American motorists have rated the latest generation of cars, trucks and crossovers as their most appealing ever — or, if you prefer, their most “APEAL”-ing, according to a new study by J.D. Power.
Driven by all-new and completely updated vehicles like the BMW 4 Series, the Ford Bronco Sport and the Genesis G80, 2021 model-year vehicles received their highest score ever in the annual Automotive Performance, Execution and Layout Study, which asks owners about everything from performance to styling, as well as the level of comfort and exhilaration they feel behind the wheel.
“One of the biggest factors driving the industry’s improvement this year is the introduction of several highly appealing new models,” said David Amodeo, director of global automotive at J.D. Power.
“The product launches that took place this model year have done a really good job. Some are all-new and some are redesigns, but the new launches demonstrate that automakers are getting even better at hitting buyers’ emotional triggers.”
Getting it right can offset things gone wrong
The APEAL study’s release comes barely two weeks after Power revealed the results of another closely watched report, the 2021 Initial Quality Study. The IQS focuses on “problems” consumers report. In industry speak, it’s a “things gone wrong” study, while APEAL examines “things gone right.”
There’s often a correlation between the two. Dodge, which tied Porsche in APEAL, with a score of 882 points out of a possible 1,000, also came in second in this year’s IQS. But some other brands, as well as some individual models, rank high in one study, and do poorly in the other.
Tesla is a case in point. The EV manufacturer isn’t formally included in either APEAL or IQS because Tesla refuses to give Power access to owner information in 15 states. That said, the research firm got to owners in 35 other states. Based on those responses, Tesla would have scored a record 893 points, clearly topping the APEAL chart by a substantial margin. On the other hand, it would have come in as the third-worst brand in Power’s IQS, due to a stream of quality, design and reliability issues.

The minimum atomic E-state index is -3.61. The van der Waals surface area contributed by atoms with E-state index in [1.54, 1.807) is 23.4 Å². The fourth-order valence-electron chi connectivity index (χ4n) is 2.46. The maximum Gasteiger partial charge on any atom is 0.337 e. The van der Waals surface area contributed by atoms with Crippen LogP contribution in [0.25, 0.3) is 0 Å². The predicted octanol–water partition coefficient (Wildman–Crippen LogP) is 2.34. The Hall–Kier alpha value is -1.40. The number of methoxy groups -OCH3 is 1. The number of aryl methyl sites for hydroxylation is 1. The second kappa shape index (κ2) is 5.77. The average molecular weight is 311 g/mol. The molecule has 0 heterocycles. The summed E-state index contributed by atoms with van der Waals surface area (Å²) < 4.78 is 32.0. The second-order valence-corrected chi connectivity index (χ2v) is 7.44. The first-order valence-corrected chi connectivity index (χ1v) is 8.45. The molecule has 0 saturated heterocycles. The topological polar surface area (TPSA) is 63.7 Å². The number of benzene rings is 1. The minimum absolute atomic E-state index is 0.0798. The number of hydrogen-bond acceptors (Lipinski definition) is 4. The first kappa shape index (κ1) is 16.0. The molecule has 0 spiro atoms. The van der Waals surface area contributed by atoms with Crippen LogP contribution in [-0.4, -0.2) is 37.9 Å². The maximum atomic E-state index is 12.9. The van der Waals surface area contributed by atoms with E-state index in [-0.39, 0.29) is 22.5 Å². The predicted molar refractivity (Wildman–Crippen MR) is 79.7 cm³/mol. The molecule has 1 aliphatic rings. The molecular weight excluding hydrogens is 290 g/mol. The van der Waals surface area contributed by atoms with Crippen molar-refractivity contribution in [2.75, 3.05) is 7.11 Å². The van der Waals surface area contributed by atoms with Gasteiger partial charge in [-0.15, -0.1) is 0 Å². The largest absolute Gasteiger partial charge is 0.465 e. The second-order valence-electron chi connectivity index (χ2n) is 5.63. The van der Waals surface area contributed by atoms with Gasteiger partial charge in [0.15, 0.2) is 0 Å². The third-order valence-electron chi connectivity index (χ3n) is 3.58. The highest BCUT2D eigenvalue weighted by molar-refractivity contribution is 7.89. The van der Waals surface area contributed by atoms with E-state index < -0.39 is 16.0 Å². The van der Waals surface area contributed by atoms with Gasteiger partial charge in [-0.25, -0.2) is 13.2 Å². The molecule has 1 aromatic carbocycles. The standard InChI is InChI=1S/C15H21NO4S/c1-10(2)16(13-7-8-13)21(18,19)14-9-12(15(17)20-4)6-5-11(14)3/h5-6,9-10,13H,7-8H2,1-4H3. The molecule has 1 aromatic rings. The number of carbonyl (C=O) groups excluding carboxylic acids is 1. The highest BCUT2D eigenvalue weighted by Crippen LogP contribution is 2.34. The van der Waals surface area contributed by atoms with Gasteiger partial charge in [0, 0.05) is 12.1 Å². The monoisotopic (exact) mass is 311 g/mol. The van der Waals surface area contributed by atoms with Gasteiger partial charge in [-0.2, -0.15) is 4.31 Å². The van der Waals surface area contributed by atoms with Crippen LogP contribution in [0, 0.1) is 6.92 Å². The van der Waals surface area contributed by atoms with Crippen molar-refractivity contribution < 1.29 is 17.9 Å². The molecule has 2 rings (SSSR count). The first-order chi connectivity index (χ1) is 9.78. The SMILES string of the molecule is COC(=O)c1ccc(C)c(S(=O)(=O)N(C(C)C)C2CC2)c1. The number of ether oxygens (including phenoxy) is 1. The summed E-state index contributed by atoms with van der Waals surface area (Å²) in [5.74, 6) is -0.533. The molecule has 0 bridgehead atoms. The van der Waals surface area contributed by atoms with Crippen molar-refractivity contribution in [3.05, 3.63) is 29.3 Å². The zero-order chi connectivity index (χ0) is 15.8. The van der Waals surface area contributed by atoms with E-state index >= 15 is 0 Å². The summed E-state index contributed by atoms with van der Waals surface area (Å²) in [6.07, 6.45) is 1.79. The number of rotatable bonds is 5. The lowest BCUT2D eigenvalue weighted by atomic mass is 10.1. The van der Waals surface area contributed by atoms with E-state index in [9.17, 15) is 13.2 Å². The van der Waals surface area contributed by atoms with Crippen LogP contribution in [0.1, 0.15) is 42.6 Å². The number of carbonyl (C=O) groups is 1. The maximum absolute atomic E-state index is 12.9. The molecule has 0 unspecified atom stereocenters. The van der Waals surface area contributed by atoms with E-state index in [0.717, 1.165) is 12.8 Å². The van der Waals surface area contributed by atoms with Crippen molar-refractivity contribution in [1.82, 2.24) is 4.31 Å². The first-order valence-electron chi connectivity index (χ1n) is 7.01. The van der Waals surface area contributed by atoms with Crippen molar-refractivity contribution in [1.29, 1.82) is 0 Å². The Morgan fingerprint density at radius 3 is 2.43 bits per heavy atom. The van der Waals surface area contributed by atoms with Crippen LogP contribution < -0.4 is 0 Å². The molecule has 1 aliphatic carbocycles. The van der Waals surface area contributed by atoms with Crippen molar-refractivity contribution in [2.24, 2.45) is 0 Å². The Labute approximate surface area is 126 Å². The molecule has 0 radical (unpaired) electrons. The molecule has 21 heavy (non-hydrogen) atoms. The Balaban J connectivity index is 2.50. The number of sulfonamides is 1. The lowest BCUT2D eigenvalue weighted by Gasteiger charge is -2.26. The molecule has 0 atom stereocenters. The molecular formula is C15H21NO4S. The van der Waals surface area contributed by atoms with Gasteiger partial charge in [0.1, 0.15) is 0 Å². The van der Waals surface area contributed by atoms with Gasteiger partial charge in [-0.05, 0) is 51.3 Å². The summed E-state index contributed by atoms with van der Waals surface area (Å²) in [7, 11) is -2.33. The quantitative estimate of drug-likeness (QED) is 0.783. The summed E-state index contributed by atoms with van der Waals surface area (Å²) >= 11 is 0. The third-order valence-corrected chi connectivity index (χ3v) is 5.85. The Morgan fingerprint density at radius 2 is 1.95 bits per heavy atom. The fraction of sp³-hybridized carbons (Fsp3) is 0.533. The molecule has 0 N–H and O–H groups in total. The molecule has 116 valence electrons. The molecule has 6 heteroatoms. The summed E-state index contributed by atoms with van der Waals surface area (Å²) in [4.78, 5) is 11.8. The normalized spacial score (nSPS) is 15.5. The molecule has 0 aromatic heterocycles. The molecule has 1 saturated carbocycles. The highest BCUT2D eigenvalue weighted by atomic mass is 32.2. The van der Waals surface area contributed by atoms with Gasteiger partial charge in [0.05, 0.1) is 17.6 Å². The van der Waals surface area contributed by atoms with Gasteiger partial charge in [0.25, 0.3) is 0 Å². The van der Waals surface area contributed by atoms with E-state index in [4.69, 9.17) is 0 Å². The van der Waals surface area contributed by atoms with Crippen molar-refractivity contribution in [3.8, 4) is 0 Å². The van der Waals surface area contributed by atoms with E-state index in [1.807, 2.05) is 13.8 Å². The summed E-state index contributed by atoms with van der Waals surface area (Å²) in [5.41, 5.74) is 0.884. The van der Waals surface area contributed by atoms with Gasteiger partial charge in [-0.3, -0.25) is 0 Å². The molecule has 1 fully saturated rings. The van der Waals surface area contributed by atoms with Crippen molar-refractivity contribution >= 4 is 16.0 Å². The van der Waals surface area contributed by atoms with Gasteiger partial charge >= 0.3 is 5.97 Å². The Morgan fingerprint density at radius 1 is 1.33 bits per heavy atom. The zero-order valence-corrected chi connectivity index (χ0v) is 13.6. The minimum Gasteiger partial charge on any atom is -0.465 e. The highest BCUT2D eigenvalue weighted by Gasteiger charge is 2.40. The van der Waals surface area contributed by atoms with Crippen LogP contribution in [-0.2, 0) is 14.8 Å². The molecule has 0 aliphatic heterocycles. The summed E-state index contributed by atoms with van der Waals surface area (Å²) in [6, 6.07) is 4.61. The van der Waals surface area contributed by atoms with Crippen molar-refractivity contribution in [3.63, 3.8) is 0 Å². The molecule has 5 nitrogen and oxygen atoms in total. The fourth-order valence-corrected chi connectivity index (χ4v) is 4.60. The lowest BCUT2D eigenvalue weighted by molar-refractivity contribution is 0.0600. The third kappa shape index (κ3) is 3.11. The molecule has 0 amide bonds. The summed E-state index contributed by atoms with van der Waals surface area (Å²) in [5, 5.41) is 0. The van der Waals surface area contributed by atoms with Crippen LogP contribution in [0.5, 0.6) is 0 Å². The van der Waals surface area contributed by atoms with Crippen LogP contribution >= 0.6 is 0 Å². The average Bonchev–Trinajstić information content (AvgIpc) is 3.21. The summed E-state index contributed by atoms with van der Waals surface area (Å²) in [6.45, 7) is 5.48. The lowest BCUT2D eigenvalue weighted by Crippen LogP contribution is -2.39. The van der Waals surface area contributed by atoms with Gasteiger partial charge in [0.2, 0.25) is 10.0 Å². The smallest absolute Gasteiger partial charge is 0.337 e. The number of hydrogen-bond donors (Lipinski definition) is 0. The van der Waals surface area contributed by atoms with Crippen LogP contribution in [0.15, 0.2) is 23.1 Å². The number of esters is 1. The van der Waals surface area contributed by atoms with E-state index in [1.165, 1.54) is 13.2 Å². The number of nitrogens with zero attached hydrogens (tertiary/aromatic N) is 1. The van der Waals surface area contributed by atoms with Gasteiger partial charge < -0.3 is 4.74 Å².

That gap, Power officials explain, shows how vehicles that “surprise and delight” owners can sometimes overcome quality problems. And, they add, high APEAL scores typically translate into high brand loyalty — which means consumers return to buy the same model, or at least the same brand, repeatedly.
Some models get it all right
“The Maxima also is the highest-scoring model in both studies, a remarkable achievement and the first time ever for a mass market model,” Power noted in a statement. The Nissan brand, as a whole, delivered the biggest improvement in this year’s IQS, gaining 22 points compared with last year and climbing three spots among mainstream brands, to land in third place.
On the whole, “premium” brands scored highest in the 2021 APEAL — as has been the norm since the study was originally launched. But the average score for those luxury marques, at 864, was only slightly higher than the 845 average for mainstream brands. And the gap continues to narrow, according to Power, as everyday products add more features, improve performance and roll out more appealing designs,
Closing the gap
Significantly, the gap between top- and bottom-ranked brands was far narrower than in the quality-based IQS. Acura and Infiniti, tying for last in the Premium category with 842 points, came in just 40 points behind official leader Porsche. Among mainstream marques, Chrysler came in at 826 points, 56 below Dodge.
Chrysler was also the lowest-ranked brand in the latest IQS, due to a broad range of quality issues, noted Power Executive Vice President Dave Sargent.
There are a number of ways in which APEAL and IQS differ. Historically, all-new or completely updated products often score poorly in the Initial Quality Study because of the initial snags and snafus common in the industry.
On the other hand, owners often respond favorably to those same products because they add new features, improve performance or fuel economy, and introduce new designs, according to Power.
The research firm called out seven models as examples: BMW 4 Series, Chevrolet Tahoe, Ford Bronco Sport, Genesis G80, Kia K5 and Toyota Sienna, among traditional, gas-powered models, and Ford Mustang Mach-E as the first all-electric offering to officially score among the top models on the market.
An EV first
Ford’s battery-electric vehicle was ranked number one in the Compact SUV segment, in fact, besting traditional models like second-place Nissan Rogue, and third-ranked Mazda CX-5.
Among manufacturers, General Motors had more winners in the APEAL study’s 19 vehicle segments than any other, with a total of five. BMW came in close behind, with four segment winners. The Hyundai Motor Group had three, as did Nissan. Ford had two winners, and Daimler, Honda, Jaguar Land Rover, Stellantis, Toyota and Volvo each had one.
The 2021 APEAL study results were based on 110,827 owner surveys. It focused exclusively on 2021 vehicles and was conducted between February and July of this year.